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The ntpdate command in Linux is used to synchronize the local date of your machine by connecting to an NTP server. If your machine does not have a connection to the Internet, the Network Time Protocol (NTP) is the option you have to set up the correct time, which doesn’t require an Internet connection.

However, this service does not come pre-installed in most Linux distributions, which means that if you get the error “ntpdate: command not found”, it probably means that you don’t have the ntpdate command not installed in your machine. Now here’s one thing to note. If you’re using Arch Linux, trying to search directly for their ntpdate package won’t work, and you won’t find any. This is because the ntpdate command does not have an installation candidate for itself. 

Install the ntpdate command

Install ntpdate in Arch Linux

Now hear me out very close. In most other places where you look out for a fix, you’ll see that under Arch Linux, they’d tell you to install the ntpdate package. Unfortunately, if you try it out, you’d get an error because no such package exists in the Arch Linux’s repository.

So how do you get the ntpdate command then? Don’t worry, because rather than having a package for itself, it comes shipped along with another different package, which is ntp. Ntp is a command that can be executed itself, but if you install this package, you can also use the regular ntpdate command. To install this package, execute the following command in your Linux terminal, if you’re using Arch Linux:

$ sudo pacman -Syu ntp

To try out whether the command works, simply type out ntpdate in the terminal and execute it:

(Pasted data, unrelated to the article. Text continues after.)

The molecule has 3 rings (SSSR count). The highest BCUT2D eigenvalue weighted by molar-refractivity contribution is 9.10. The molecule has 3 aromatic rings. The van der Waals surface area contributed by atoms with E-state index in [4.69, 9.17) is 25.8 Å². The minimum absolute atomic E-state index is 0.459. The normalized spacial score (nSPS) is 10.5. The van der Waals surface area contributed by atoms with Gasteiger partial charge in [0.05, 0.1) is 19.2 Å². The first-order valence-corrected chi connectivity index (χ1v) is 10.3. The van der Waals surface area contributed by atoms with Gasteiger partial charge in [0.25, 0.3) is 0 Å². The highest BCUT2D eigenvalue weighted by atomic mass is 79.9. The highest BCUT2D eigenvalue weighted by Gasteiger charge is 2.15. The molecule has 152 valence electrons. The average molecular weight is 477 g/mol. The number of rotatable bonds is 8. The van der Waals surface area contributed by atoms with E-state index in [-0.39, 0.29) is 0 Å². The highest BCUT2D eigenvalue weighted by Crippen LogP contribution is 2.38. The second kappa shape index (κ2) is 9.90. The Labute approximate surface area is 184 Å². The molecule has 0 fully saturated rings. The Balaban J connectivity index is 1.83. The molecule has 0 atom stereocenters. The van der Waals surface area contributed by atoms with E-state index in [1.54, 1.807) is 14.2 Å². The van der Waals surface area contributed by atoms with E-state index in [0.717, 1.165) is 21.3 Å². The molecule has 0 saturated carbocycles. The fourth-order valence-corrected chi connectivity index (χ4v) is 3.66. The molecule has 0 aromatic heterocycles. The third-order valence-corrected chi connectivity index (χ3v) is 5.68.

$ ntpdate

If you get an output like the one shown above, then it means that you;ve successfully installed the command, and can now execute it without any further issues.

Install ntpdate in other linux Distros

In most other distributions other than Arch Linux, the package for ntpdate is its name itself, so it shouldn’t be much of a hassle. If your system’s repository does not have the package, you can try installing it from source code, which will be discussed further in the next section.

For now, here are some of the commands you’d commonly use in popular Linux distributions to install the ntpdate command:


$ sudo apt-get install ntpdate


$ sudo apt-get install ntpdate


$ sudo yum install ntpdate


$ sudo dnf install ntpdate

This should pretty much fix your issue with the error message of being unable to find the ntpdate command, in your Linux machine. Try it out by executing the ntpdate command inside the terminal.

Install ntpdate from source code

It is possible that your specific system does not have the ntpdate package. In this case, you can install the ntpdate command from the source code.

First, download the .tar.gz archive from the official ntp website,

Now enter your terminal, and navigate to the directory where the downloaded file is located using the cd command. Once you entered the directory, extract the archived package by using the following command:

$ tar -xf ntp-4.2.8p15.tar.gz